Normalize vs Reset

Default styles can make your pages appear differently across browsers. We'll highlight two common approaches that can help you minimize cross browser inconsistencies.


If you've spent time using HTML and CSS you've likely encountered the default styles for your browser environment. One example of a browser default is the margin: 8px; applied to the body in most major browsers. While this single default is easy to notice and override, it's important to remember that there are a variety of defaults which can impact the look of our pages. Each of the solutions we'll cover has a different approach, but they share the same goal: to minimize the visual inconsistencies between browsers.


A reset works by trying to remove some or all of the default styles in order to create an environment that is barebones, but consistent across browsers, and from which we can focus on adding only the styles we want. The example below shows a basic reset, it removes the padding and margin from every element, and would require us to assign new values for these properties as we developed our pages.

/* Remove default browser padding and margin */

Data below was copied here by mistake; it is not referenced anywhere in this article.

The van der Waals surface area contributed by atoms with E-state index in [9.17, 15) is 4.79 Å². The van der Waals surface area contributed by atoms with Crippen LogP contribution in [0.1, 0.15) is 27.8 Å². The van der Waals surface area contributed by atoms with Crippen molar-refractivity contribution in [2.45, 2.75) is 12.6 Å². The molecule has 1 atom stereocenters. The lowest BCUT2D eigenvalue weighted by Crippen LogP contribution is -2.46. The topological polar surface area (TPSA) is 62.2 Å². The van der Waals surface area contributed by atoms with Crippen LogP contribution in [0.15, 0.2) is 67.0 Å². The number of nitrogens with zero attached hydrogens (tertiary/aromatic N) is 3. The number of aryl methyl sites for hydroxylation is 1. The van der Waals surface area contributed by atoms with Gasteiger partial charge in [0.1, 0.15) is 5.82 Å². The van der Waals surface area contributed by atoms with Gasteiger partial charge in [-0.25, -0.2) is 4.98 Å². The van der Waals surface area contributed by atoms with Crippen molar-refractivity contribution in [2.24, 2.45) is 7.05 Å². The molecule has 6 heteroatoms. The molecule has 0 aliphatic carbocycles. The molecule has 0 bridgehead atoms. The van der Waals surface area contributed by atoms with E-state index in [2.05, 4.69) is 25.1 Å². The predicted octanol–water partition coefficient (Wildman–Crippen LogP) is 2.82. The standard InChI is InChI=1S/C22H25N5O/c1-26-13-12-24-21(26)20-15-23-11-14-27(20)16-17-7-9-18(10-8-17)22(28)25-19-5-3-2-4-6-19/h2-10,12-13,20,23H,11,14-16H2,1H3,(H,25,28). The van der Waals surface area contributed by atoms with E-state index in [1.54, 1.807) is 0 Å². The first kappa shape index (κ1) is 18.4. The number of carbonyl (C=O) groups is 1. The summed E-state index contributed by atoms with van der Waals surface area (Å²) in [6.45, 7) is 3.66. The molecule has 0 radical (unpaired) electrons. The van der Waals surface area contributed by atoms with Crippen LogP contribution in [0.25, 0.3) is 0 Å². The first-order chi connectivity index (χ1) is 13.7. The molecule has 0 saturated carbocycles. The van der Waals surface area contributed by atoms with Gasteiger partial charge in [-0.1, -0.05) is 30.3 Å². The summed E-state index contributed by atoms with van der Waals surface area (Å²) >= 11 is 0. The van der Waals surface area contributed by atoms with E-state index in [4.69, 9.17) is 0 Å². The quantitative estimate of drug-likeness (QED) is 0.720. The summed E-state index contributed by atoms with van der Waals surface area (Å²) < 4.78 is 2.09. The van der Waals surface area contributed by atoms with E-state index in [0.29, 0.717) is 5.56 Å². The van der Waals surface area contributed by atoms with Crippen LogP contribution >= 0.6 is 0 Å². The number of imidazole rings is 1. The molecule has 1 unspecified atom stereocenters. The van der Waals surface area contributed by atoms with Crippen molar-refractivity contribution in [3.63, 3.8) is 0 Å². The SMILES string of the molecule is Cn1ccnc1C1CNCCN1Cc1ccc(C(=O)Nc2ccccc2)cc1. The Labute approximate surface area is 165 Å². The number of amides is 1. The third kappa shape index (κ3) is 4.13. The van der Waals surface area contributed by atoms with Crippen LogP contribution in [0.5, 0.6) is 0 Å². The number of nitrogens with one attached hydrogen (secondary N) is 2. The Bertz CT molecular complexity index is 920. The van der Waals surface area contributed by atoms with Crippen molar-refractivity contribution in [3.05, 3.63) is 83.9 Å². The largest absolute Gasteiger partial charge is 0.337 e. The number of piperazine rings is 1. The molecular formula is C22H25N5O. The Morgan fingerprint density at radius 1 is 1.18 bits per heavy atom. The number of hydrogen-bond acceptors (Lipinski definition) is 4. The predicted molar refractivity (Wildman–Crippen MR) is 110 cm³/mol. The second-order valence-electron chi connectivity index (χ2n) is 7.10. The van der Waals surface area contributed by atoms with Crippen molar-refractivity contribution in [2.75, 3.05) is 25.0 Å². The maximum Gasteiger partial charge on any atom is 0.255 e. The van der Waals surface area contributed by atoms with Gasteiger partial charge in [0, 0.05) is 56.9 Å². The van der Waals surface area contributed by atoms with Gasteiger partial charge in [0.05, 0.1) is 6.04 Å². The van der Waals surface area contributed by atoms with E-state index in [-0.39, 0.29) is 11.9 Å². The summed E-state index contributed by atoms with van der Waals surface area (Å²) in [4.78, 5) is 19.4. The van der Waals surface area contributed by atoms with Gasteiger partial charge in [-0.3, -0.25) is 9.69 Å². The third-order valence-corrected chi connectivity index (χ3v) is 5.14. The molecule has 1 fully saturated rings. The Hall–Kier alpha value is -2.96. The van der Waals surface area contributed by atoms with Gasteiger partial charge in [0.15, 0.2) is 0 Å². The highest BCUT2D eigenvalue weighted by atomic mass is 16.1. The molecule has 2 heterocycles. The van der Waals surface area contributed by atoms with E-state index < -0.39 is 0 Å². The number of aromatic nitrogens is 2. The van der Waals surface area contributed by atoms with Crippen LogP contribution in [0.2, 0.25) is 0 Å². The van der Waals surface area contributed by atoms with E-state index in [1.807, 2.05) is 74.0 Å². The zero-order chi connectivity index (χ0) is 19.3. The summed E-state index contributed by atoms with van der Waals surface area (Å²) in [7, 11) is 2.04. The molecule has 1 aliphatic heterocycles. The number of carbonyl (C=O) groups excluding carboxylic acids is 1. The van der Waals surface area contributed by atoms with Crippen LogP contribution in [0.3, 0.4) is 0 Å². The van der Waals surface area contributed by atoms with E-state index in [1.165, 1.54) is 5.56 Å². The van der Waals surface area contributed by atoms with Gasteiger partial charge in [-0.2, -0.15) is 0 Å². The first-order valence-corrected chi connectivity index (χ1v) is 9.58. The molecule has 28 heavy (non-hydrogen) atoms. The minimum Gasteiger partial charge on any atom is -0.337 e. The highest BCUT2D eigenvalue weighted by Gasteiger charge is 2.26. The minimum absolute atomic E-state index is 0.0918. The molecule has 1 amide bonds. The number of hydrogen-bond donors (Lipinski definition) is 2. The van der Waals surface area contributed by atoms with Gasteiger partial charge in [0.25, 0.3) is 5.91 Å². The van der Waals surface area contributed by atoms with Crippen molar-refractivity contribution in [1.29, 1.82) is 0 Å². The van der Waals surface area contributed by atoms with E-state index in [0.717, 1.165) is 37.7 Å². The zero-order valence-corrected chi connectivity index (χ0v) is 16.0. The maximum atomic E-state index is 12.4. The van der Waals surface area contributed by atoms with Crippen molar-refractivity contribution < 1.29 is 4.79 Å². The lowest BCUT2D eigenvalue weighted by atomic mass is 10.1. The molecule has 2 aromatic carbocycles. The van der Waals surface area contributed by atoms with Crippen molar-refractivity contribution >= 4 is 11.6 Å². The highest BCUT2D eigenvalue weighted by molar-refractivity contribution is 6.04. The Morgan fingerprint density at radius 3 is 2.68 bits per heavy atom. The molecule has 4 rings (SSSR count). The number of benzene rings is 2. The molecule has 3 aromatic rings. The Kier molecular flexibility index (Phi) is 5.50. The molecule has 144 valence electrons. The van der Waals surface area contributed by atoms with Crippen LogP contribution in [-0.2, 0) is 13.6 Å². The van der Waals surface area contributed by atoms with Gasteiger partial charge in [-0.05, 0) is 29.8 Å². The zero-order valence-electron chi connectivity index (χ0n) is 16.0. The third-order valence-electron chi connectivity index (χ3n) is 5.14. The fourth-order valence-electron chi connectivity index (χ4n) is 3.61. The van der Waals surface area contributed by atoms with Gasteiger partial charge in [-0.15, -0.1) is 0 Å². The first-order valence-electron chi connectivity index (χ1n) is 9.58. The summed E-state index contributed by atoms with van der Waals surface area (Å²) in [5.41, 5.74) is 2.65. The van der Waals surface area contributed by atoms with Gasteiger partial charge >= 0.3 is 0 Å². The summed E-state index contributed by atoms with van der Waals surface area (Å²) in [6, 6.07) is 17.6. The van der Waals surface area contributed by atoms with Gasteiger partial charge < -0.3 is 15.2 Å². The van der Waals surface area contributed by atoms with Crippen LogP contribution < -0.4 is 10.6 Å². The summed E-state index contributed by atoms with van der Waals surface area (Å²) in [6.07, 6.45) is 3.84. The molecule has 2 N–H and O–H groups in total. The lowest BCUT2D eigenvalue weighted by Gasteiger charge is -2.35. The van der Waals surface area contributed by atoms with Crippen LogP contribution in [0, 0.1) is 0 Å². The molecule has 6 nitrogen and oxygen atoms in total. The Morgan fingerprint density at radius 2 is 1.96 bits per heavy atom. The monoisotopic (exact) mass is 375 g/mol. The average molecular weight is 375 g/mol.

* {
padding: 0;
margin: 0;

One popular reset which was more widely used before the development of the other approach we'll cover was the Eric Meyer Reset. It was originally proposed by Eric in a 2007 blog post. It went on to be widely used, and has been kept up-to-date as standards have evolved. While useful, other solutions have since been developed and are largely acknowledged as improvements on the reset approach.


In 2011 Normalize.css was created as an alternative to resets, and it chose to address the issue in a different way. Instead of trying to erase default styles it aimed to preserve the many useful defaults, and only adjust the specific styles that needed normalizing across browsers.

One reason it likely gained popularity is because using it meant significantly less rework for developers when compared to some of the heavier resets. This is apparent when you consider that after the reset the developer would be responsible for redeclaring values for all the properties they just erased. On the other hand since normalize kept the good defaults and adjusted the inconsistent ones styles wouldn't need to be redeclared.


CSS Resets and Normalize.css are two common approaches for dealing with default browser styles. While using resets as a primary approach to browser consistency has grown less popular in the face of more elegant solutions, I do think the case can be made for a hybrid approach. Such an approach could use a simple reset to zero out the properties you'd wanted full control over (margin and padding), while leaving the bulk of the consistency work to be done by something like normalize.

Published: Sep 4th, 2019